In case you missed the mania at the Irrigation Association Show in Las Vegas, Nevada last week here’s what you missed. When you’re around irrigation people, you quickly realize the only thing they want to talk about is irrigation. Last week was no disappointment as the brightest and best met at the show. In discussing what we saw last week my team all recognized these five trends.
This marketing format continues to grow with the membership. During the week the #irrigationshow was used over 500 times by over 160 users. Jain Irrigation in partnership with Corona Tools, Ewing Irrigation, and Lawn and Landscape Magazine hosted a live #landscapechat from the show floor. This was the sixth year in a row we held the weekly #landscapechat from the show floor. In the hour we tweeted 159 messages to over 110,000 users. We had a few thousand at the show and digital is an excellent way to reach water conservationists not able to make it. Some of the major Twitter contributors include, Dr. Michael Dukes, Prakor USA, Ewing Irrigation, Warren Gorowitz, Lawn and Landscape Magazine, Corona Tools, Growing Magazine, Jain Irrigation, Turf Magazine, Hunter Industries, Landscape Management, Rain Bird, ThirstyLandFilm, H2oTrends, K Rain and Fresno State. Not a bad list of who knows what’s going on with water.
Warren Gorowitz (Ewing Irrigation) @Waterguru2, Chris Sabbarese (Corona
Tools) @csabbarese and Richard Restuccia (Jain Irrigation)
@H2oTrends – Photo courtesy of Kate Spirgen Lawn and Landscape
There were over 80 smart controller manufacturers at this year’s show. That is up from around 50 two years ago, and just a couple 5 years ago. HydroPoint continues to dominate the commercial market and Rachio is killing it in the residential market. The good news is with all those competitors duking it out to grab market share early, we are going to see more and better features to manage water. The big question is how many of these competitors can survive. Based on the small percentage of people actually using these controllers now, the future could be bright for a lot of these manufacturers.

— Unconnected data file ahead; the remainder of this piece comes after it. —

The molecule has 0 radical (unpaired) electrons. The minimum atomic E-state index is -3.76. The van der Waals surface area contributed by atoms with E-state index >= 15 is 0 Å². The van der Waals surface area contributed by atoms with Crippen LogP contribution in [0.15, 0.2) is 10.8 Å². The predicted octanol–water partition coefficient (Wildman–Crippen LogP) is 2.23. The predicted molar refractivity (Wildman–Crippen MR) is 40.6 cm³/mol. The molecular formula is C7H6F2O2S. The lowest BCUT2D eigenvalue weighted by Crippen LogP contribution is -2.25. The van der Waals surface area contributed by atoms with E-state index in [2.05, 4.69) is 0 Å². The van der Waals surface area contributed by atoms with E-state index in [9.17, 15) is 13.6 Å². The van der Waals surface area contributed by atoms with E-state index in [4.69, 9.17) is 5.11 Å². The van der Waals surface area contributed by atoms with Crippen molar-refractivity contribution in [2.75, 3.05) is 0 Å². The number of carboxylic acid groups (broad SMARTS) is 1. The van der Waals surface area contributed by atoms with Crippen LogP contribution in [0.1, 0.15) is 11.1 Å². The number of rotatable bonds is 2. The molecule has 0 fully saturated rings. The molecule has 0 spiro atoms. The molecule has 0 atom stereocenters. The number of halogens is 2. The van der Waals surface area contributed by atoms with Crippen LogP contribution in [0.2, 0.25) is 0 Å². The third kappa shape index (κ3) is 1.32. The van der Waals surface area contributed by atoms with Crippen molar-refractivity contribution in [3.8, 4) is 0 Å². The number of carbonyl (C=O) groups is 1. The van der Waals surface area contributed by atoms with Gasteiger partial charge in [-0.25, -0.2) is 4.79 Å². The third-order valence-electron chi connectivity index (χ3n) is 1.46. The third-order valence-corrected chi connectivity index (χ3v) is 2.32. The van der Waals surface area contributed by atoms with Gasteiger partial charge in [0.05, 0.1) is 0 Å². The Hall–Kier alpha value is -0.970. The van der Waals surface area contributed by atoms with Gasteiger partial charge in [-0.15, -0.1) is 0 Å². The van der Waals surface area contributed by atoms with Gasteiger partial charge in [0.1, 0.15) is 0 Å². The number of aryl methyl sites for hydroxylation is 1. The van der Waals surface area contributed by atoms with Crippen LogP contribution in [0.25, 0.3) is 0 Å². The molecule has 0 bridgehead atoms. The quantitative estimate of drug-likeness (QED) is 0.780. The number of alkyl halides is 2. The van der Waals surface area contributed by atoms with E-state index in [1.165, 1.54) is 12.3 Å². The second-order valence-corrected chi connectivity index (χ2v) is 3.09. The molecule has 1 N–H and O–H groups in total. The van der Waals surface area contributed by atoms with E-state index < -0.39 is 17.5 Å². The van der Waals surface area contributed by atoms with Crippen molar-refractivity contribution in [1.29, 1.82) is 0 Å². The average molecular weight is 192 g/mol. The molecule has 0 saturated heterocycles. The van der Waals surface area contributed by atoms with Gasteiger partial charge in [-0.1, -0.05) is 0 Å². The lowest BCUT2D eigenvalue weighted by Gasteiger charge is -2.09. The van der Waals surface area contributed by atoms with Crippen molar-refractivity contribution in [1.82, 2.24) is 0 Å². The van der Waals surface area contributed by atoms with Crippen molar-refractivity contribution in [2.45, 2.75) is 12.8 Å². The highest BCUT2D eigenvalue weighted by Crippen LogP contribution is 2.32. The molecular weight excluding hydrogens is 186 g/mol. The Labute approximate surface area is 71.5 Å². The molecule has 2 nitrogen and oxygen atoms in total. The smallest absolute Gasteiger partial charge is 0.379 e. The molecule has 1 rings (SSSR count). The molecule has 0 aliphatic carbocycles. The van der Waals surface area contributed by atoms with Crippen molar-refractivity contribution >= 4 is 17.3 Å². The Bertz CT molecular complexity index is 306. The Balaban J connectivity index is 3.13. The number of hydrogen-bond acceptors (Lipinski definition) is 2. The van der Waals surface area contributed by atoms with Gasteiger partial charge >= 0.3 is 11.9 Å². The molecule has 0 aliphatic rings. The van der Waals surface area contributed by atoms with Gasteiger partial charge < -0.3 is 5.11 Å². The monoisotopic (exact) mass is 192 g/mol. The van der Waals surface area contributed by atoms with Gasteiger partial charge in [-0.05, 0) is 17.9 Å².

Water For Food
Dr. Peter McCornick, Executive Director of the Daugherty Water For Food Institute was the keynote speaker and presented “Water for Food Security: Solutions for the Context.” Dr. McCornick provided estimates like today a billion people in the world are food-insecure and many also lack sufficient reliable water to meet their needs. In addition, water for agriculture will double by 2050. There is no doubt when given the choice between food and a nice residential landscape – food is going to win out. The majority of the crowd attending the presentation were from the landscape industry and I did not hear one groan or gasp. No one even had a question for Dr. McCornick when he finished (in defense the IA did not ask for questions). Is this telling us the landscape irrigation industry knows this is happening and is prepared or is the industry politely turning its head, praying for more rain and will deal with it later. Or maybe it is a bigger issue, see number five.
Thirsty Land Film
The film Thirsty Land was shown at the show and created quite the buzz. Conrad Weaver the Producer/Director of the film tells us “The story of drought needs to be told! Our global food supply and our very survival as humans depends on clean, abundant fresh water. I want to make the audience think about it every time they take a drink of water, enjoy a shower, or water their lawn. We have been given stewardship of a treasure that’s precious and provides food for the world. It must be managed well so that future generations have the same opportunities we enjoy.” This message was well received and I encourage everyone to see the movie. You can see a list of future screenings here and if you have an idea for a screening you can contact Conrad there too and let him know your idea.
In general the attendance at the show seemed high. I think the booths were closer together, which provided additional energy and a feeling that many people were there. Most everyone I spoke with told me they had more people to see than they had time for. However, most people also mentioned the absence of contractors at the show. Maybe one in 15 – 20 people attending the show were landscape contractors. This is a critical time for the landscape industry (see #3 and #4) and we need to do more to attract contractors to the show. Today contractors can build their business around water management. This is an excellent way to differentiate your company from the competition. Landscapers receive excellent training from the Irrigation Association on water management as well as hard to earn certifications. The knowledge they gain is valuable and the tests they take are rigorous and reflect practical knowledge helping save customer’s water and money. Contractors deal daily with large organizations like the Building Owners and Managers Associationor Community Association Institute. These organizations help write the scope of work for landscapers. We need to educate them more on the work of the Irrigation Association and the value of certification. IA certification in water management should be a requirement on every maintenance contract nationwide. This won’t happen until the IA markets itself better to these organizations. When this happens we will see more contractors at the show.